By more than two to one the public support government proposals to make businesses publish how many foreign workers they employ
At the Conservative party conference this week, Home Secretary Amber Rudd announced plans to make firms publish what proportion of their workforce is non-British in a bid to encourage them to hire more British nationals. Although derided by many media commentators, new YouGov research finds that the policy is very popular across most of society.
Overall, 59% of people say they either strongly or somewhat support the proposals – more than double the 26% who somewhat or strongly oppose them.
Theresa May’s political strategy so far has been widely interpreted as an attempt to appeal to Labour voters. To that end this policy will be seen as a success, with a majority (51%) of Labour voters supporting the proposals.
The policy is also highly popular among UKIP and Conservative voters, with 86% and 73% respectively supporting it, whilst even amongst Lib Dem voters it is supported more than opposed by a decent margin (48% vs 37%). Only SNP voters aren’t in obvious support – and even they are split 46%/46% over the policy.
The policy is also popular in Labour heartlands of the North, Midlands/Wales – where 62% of people supported the policy – and amongst working class people (61% support). With a support rate of 58%, middle class people are actually about as likely to support the policy as working class people.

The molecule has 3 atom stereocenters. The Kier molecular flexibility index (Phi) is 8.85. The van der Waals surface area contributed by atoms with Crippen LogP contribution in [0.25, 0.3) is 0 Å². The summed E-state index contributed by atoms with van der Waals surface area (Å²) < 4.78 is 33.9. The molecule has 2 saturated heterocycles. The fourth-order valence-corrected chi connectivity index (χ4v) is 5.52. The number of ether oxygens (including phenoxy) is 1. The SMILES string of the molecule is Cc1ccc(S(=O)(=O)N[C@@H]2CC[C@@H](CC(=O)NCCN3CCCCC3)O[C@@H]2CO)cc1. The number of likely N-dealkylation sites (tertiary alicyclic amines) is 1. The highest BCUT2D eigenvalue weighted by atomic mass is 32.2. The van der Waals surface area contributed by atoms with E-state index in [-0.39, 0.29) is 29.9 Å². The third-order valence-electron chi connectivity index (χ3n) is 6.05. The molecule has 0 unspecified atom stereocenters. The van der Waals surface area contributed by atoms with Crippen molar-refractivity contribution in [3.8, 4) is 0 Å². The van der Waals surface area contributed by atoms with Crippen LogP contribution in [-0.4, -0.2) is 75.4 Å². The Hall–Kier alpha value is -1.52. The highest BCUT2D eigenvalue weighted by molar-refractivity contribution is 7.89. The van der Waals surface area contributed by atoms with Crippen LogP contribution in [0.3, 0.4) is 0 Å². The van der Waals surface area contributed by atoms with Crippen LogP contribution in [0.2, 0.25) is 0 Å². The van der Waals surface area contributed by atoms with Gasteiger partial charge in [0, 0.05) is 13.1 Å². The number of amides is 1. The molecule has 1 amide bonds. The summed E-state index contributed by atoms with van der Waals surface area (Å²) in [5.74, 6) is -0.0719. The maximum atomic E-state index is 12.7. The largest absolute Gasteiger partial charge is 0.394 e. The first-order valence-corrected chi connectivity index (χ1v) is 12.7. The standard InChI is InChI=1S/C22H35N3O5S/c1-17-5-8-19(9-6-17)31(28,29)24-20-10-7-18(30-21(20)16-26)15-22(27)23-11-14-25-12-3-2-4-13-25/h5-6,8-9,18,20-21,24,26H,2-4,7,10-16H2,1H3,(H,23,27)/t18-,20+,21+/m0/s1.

The only social group where more people oppose than support making companies report their foreign staff numbers is young people. Even amongst this group the results are close – 40% of people aged 18-24 oppose the policy, compared to 38% who support it. The next age group up – 25-39 year olds – support by policy at a rate of 50% to 30% opposed.
The Conservative’s recent announcements have been widely compared to Gordon Brown’s previous pledge to have “British jobs for British workers”. At the most fundamental level, the public are on board with such a philosophy. Asked whether a firm should hire a British candidate over a foreign one if the two were equally good for the role, six in ten people said that the British candidate should be prioritised – double the 30% who did not think the British candidate should have priority.